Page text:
Friday, January 4, 2013

Top 5 Reasons You Can't Blame the Houston Oilers for Blowing a 35-3 Lead in the Playoffs

I missed a notable sports anniversary yesterday.  Let me make up for it now:

January 3, 1993, 20 years ago: The Houston Oilers led the 2-time defending AFC Champion Buffalo Bills, 35-3, with 13:19 left in the 3rd quarter, at Rich Stadium (now Ralph Wilson Stadium) in Orchard Park, New York.  To make matters worse, the Bills' Hall of Fame quarterback, Jim Kelly, had been injured earlier in the game, and the Bills were relying on backup QB Frank Reich.

In other words, with a backup at the helm, the Bills had to be a net +32 points over the last 28 minutes of the game, just to tie.

Final score: Bills 41, Oilers 38, in overtime.

It was, and remains, the greatest comeback in NFL history, and it happened in the Playoffs.

Cue Jim Mora Sr., at the time the head coach of the New Orleans Saints, but leading the Indianapolis Colts when he said it in 2001: "Playoffs? Don't talk about Playoffs! You kiddin' me? Playoffs?"

Top 5 Reasons You Can't Blame the Houston Oilers for Blowing a 35-3 Lead in the Playoffs

5. False Confidence.  Just 7 days before, at the Astrodome in Houston, the Oilers had beaten the Bills by a whopping 27-3.  Which means that, in a little more than a game and a half in a week, they'd outscored the Bills 62-6.  That's a high school blowout score.

But the Oilers went into that regular-season finale with a record of 9-6, and had to win just to get into the Playoffs.  In contrast, the Bills went in 11-4, having already clinched not just a Playoff berth but a home game in the first round.  The Bills didn't need to win that game -- the Oilers did.  Faced with a Bills team that did have to win, the Oilers probably got overconfident.  If you'd hung 62 points on a team in a span of 32 minutes of football, you'd be overconfident, too.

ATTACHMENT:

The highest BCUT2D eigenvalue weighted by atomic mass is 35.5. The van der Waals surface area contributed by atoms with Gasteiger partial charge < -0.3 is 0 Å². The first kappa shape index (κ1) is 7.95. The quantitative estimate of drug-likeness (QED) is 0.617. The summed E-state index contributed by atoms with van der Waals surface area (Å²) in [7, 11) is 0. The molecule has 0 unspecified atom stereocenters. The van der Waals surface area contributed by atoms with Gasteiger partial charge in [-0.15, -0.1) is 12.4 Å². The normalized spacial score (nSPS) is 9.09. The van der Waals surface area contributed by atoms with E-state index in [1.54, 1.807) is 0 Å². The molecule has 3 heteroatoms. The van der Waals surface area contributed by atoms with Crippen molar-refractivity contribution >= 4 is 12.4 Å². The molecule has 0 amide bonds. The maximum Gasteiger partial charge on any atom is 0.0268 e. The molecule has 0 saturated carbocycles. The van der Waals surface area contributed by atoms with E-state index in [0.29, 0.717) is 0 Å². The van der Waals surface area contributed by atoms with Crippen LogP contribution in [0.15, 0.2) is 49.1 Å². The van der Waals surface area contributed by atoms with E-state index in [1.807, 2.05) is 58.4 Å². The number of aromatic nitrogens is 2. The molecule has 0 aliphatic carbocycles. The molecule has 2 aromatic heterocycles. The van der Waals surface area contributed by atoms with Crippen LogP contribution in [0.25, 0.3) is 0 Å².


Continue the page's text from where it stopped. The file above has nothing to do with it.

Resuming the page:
4. Bills Weather.  The Oilers were used to playing in the Astrodome, in total climate control.  The joke was that the temperature was 72 degrees, with the wind blowing from the north, east, south and west at 1 mile per hour.  In Orchard Park that day, it was 34 degrees, and the 14 MPH wind made the temperature 24 with the wind chill factor.  And it started to snow.  Put it all together, and you have Bills Weather.  Just as the Dallas Cowboys couldn't quite hold up under "Packer Weather" in "the Ice Bowl" in the 1967 NFL Championship Game, 25 years and 3 days earlier, that other Texas team couldn't hang onto a 4-touchdown lead on the windswept plain just off the shore of Lake Erie.

3. Steve Christie.  Unlike Scott Norwood, who 2 years earlier had to kick from 47 yards out on grass, but had great weather for it, Christie's potential game-winner, while just 32 yards away and on turf, was in cold, snow and wind (which is the greatest enemy of any kicker), went through the uprights.  Christie doesn't get nearly as much credit for winning this game as Norwood gets blame for losing Super Bowl XXV -- and while Christie's kick won only a Wild Card game, there were, as ESPN proved in their Top 5 Reasons You Can't Blame... piece on Norwood, plenty of reason why he has been unfairly vilified for sending that kick wide right.  (They never did an episode on the Bills comeback/Oilers choke.)